Know What is the most simple method of directing an activity.  Bosses, parents, bullies, and manipulators of all level will resort to this simplest of methods.  Basically, it’s not much more than, “Do this, or else.”  As such, people learn to avoid punishment.  Or, in a better way, we employ methods such as “Do this, and I’ll give you that.” in order to create a reward.  This way, people learn to seek compensation.

Know Why, however, is a more complex form of stirring people into action.  Know why requires a conversation.  It also requires that the person soliciting the activity has a deep enough understanding of the situation, the reasons why, and the ability to communicate them.  Understanding is not directing, but guiding.  It is also risky – people may reach different conclusions than what was intended.  This is acceptable, however, since it enhances the understanding of the subject for both the teacher and the student.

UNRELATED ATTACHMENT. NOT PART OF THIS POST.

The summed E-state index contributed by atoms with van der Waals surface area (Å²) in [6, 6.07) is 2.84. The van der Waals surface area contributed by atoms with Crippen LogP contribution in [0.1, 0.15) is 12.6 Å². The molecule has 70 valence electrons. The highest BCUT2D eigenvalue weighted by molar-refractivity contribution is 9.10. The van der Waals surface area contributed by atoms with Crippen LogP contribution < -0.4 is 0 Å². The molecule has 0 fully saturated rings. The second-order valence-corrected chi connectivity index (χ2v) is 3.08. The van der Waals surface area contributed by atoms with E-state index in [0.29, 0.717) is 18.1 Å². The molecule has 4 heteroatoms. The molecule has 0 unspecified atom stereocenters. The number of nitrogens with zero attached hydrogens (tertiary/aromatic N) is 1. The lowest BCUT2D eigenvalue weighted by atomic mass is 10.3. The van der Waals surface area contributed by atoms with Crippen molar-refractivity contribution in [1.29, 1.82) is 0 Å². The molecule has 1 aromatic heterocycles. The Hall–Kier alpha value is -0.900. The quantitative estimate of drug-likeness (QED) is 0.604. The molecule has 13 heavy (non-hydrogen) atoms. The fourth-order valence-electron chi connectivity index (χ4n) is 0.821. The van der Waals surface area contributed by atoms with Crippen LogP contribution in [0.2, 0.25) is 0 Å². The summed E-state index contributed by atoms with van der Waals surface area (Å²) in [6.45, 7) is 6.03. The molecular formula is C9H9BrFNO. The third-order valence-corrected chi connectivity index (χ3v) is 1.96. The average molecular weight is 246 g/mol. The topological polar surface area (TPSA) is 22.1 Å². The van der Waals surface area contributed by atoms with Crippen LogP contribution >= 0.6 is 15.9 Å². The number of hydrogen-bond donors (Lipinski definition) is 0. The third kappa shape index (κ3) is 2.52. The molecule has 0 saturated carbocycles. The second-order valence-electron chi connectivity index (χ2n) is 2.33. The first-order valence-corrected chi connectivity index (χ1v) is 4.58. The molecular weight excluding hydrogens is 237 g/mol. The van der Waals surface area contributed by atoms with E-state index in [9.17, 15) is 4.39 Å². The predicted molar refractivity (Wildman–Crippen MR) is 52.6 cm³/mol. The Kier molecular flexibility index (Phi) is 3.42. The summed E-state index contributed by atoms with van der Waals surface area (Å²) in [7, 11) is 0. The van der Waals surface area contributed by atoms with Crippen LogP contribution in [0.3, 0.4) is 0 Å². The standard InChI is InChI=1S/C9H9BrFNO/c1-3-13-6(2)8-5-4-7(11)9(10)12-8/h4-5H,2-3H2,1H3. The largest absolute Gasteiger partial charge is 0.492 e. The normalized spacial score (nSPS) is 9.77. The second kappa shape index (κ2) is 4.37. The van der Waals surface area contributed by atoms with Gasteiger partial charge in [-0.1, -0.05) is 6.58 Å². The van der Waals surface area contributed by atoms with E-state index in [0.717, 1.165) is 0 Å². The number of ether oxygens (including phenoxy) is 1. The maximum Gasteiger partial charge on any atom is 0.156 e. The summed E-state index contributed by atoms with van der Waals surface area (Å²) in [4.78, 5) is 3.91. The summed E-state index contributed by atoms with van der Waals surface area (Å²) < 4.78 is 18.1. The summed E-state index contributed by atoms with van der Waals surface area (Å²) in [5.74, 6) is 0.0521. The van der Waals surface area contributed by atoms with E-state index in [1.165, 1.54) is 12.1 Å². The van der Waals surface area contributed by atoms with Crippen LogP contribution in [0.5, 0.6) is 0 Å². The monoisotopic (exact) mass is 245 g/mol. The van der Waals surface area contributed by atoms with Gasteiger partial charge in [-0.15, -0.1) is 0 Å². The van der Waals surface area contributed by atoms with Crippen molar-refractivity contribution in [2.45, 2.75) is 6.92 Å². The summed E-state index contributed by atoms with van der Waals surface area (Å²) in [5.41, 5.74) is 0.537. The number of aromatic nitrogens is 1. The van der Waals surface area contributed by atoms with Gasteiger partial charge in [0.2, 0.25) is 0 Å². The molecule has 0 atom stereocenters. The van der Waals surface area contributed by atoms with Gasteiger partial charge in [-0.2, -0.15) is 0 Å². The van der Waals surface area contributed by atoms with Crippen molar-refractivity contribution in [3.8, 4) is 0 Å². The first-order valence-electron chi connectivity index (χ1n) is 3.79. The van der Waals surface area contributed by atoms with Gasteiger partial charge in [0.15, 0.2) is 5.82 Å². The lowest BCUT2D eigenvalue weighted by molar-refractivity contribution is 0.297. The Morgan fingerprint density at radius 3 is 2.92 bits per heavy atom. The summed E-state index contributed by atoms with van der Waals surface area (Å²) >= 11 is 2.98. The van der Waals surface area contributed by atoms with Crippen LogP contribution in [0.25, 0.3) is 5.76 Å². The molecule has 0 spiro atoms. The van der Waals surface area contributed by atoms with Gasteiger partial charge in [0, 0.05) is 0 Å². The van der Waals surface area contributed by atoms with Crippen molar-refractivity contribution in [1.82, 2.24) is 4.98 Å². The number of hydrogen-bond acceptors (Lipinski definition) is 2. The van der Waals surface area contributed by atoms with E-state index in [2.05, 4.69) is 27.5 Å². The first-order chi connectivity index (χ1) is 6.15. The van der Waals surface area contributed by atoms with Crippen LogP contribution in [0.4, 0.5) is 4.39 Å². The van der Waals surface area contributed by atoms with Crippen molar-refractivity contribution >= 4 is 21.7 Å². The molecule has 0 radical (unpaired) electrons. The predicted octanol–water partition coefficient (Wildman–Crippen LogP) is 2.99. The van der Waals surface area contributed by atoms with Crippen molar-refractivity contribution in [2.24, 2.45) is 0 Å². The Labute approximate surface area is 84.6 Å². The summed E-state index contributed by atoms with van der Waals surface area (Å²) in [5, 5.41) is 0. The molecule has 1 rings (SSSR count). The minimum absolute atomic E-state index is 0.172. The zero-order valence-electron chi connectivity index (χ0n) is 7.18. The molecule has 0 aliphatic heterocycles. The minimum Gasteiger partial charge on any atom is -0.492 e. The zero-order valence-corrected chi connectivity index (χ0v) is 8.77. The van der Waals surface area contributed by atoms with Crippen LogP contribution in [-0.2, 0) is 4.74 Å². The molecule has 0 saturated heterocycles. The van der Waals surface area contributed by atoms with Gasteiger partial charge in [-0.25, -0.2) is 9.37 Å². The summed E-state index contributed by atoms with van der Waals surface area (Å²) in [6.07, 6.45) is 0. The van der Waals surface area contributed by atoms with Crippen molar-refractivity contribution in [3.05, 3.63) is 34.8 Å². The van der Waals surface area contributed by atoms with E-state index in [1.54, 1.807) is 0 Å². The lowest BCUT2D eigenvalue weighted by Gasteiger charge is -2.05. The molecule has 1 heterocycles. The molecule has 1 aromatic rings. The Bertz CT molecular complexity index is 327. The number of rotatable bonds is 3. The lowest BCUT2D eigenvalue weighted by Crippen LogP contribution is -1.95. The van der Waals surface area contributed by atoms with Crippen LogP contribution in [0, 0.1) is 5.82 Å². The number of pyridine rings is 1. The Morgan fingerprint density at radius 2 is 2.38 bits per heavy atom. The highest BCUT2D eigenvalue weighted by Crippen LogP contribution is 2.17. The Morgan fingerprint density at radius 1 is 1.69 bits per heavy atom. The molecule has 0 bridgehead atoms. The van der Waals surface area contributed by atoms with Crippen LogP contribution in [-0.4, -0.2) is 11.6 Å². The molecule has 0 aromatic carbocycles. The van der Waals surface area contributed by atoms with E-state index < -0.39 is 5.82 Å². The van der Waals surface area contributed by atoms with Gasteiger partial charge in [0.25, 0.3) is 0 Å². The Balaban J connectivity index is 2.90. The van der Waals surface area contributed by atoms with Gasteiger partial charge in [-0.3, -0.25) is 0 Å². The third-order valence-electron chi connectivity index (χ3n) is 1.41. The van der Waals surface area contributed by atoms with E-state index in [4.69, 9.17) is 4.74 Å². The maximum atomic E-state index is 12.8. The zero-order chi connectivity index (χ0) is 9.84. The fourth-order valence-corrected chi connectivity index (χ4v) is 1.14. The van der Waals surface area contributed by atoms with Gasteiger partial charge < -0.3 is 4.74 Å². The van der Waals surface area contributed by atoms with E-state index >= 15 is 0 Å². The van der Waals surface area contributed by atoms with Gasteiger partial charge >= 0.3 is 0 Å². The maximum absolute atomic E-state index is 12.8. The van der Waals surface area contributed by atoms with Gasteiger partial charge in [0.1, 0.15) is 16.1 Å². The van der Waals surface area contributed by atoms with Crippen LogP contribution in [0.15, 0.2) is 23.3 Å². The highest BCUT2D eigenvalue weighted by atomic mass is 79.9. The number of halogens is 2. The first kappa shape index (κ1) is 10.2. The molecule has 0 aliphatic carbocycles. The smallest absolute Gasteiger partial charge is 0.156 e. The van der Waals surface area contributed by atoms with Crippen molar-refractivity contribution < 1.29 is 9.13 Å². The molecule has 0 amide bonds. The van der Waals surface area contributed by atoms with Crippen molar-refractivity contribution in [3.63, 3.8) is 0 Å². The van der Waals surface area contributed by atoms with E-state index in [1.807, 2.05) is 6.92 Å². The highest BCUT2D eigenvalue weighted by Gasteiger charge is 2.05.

Developing the habit of understanding is difficult.  It is not the same as openly accepting ideas, but appreciating the thought patterns and circumstances that went into them.  You might not agree with a point of view, but you should understand it.  Interestingly enough, developing an understanding of things you disagree with tends to strengthen your beliefs and not weaken them.

Which, I have come to understand, is something that we should all try to learn.